Because of his great piety and learning, RYbL merited regular meetings with Elijah the prophet. In one of these conversations, Rabbi Yehoshua asked when the Messiah will come. Elijah answered him that he should ask him himself; the Messiah sits at the gates of Rome dressed as a beggar. When Rabbi Yehoshua does ask him, he says he will come today. Elijah clarifies: today IF you listen to God! (Sanhedrin 98a)

Knowing all of the above, we are perhaps not surprised that RYbL merits entering paradise alive. The story has so many good twists and turns that it took on a life of its own. Other stories were written based on it and even small books. But the oddest iteration of the story comes from none other than the 19th century American poet, Henry Wadsworth Longfellow (1807-1882). In a collection of travelers鈥 stories called Tales of a Wayside Inn Longfellow tells the tale of 鈥淭he Legend of Rabbi Ben Levi.鈥 It was first published in 1863:

鈥淭hen fell a sudden shadow on the page,
And lifting up his eyes, grown dim with age,
He saw the Angel of Death before him stand,
Holding a naked sword in his right hand.
Rabbi Ben Levi was a righteous man,
Yet through his veins a chill of terror ran,
With trembling voice he said, 鈥淲hat wilt thou here?鈥
The Angel answered, 鈥淟o! the time draws near
When thou must die; yet first, by God鈥檚 decree,
Whate鈥檈r thou askest shall be granted thee.鈥
Replied the Rabbi, 鈥淟et these living eyes
First look upon my place in Paradise.鈥濃

Henry Wadsworth Longfellow

Engraver unknown; after a portrait by Samuel Lawrence, Public domain, via Wikimedia Commons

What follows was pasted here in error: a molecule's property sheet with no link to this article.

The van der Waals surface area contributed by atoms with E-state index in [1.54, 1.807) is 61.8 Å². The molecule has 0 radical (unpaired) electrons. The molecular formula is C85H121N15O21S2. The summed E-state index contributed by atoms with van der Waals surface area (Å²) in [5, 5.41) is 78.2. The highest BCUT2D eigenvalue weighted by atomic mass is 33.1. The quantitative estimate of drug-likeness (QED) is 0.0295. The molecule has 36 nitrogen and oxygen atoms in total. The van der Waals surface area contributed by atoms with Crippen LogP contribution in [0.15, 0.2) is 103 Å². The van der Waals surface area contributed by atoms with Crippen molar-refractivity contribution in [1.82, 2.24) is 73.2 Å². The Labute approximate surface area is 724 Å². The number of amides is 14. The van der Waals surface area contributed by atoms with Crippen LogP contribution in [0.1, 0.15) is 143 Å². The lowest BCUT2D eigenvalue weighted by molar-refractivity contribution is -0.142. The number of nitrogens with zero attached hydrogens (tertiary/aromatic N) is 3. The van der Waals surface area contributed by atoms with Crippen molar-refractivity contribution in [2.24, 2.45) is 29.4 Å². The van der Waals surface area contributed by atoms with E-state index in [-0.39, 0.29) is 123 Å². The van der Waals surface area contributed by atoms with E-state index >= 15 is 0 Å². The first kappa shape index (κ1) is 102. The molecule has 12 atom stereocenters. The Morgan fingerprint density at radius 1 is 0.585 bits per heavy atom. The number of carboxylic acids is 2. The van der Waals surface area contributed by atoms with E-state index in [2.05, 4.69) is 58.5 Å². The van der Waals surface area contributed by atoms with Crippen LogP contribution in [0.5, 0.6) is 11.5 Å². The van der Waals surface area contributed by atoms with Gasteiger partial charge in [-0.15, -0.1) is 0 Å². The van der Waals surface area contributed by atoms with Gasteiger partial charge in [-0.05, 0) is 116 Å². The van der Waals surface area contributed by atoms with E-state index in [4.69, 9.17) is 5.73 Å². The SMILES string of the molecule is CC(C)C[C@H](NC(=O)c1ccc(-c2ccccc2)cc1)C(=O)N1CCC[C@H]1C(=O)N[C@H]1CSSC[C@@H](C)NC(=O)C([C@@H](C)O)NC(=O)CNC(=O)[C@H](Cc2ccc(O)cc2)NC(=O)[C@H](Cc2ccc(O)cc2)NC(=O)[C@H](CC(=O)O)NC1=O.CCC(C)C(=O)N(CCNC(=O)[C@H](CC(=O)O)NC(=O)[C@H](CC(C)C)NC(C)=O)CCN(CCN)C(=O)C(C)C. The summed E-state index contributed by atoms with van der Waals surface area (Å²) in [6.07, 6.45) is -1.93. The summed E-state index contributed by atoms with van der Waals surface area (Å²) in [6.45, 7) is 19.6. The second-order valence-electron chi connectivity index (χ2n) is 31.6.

It seems that Longfellow heard the story from a Jew he met called Isaac Edrehi, the son of a Moroccan rabbi. The poem has gotten a new life in recent years as the result of a book that printed it alongside drawings by Avi Katz. Katz in turn was exposed to the story through Mitch Pilcer, a resident of Zippori in the north who in the course of building a swimming pool came upon an ancient grave that had an inscription that said this is the grave of Rabbi Yehoshua ben Levi the Kappar. Pilcer is sure that this is RYbL鈥檚 grave and had a pitched battle with the Antiquities Authority for a few years to keep the inscription on his property. In a bizarre twist the Atra Kaddisha, the ultra-Orthodox organization that stops graves from being moved, refused to help him. They said that RYbL never died so how could he have a grave?

Ancient Zippori

AVRAMGR, CC BY-SA 4.0 <>, via Wikimedia Commons

Meanwhile, others are not so sure that this is the same Rabbi Yehoshua. The title HaKappar is never given to RYbL and though he lived in nearby Tiberias towards the end of his life, as far as we know he did not live in Zippori. Meanwhile, in the necropolis in nearby Bet Shearim, three inscriptions do seem to attest to RYbL. One is for a Rabbi Yehoshua, one is for Kira Maga Rabbi Yehoshua ben Levi鈥檚 wife and one is for the daughter of Rabbi Yehoshua, 讝讻专 爪讚讬拽讬诐 诇讘专讻讛, may the memory of the righteous be for a blessing. The fact that the inscriptions are in Hebrew (and not Greek or Aramaic), mention righteous people and are in the home town of Rebbe, someone RYbL was close with and related to, seem to make this a more likely choice than the grave in Zippori.

Burial cave in Bet Shearim

Davidbena, CC BY-SA 4.0 <>, via Wikimedia Commons

On the other hand, if Rabbi Yehoshua never died and entered the Garden of Eden alive, what difference does it make?

Shulie Mishkin

Shulie Mishkin made Aliyah from New York with a Master's degree in Jewish History from Columbia University. After completing the Ministry of Tourism guide course in 1997, she began guiding professionally and has since taught and guided all ages, from toddlers to retirees. Her tours provide a complete picture of the land of Israel and Jewish heritage, with a strong reliance on sources ranging from the Bible to 19th century travelers' reports. Alongside her regular guide work, she teaches "tour and text" courses in the Jerusalem institutions of Pardes and Matan as wel as the Women's Bet Midrash in Efrat and provides tours for special needs students in the 鈥淒arkaynu鈥 program. Shulie lives in Alon Shvut with her husband Jonathan and their five kids. Shulie Mishkin is now doing virtual tours online. Check out the options at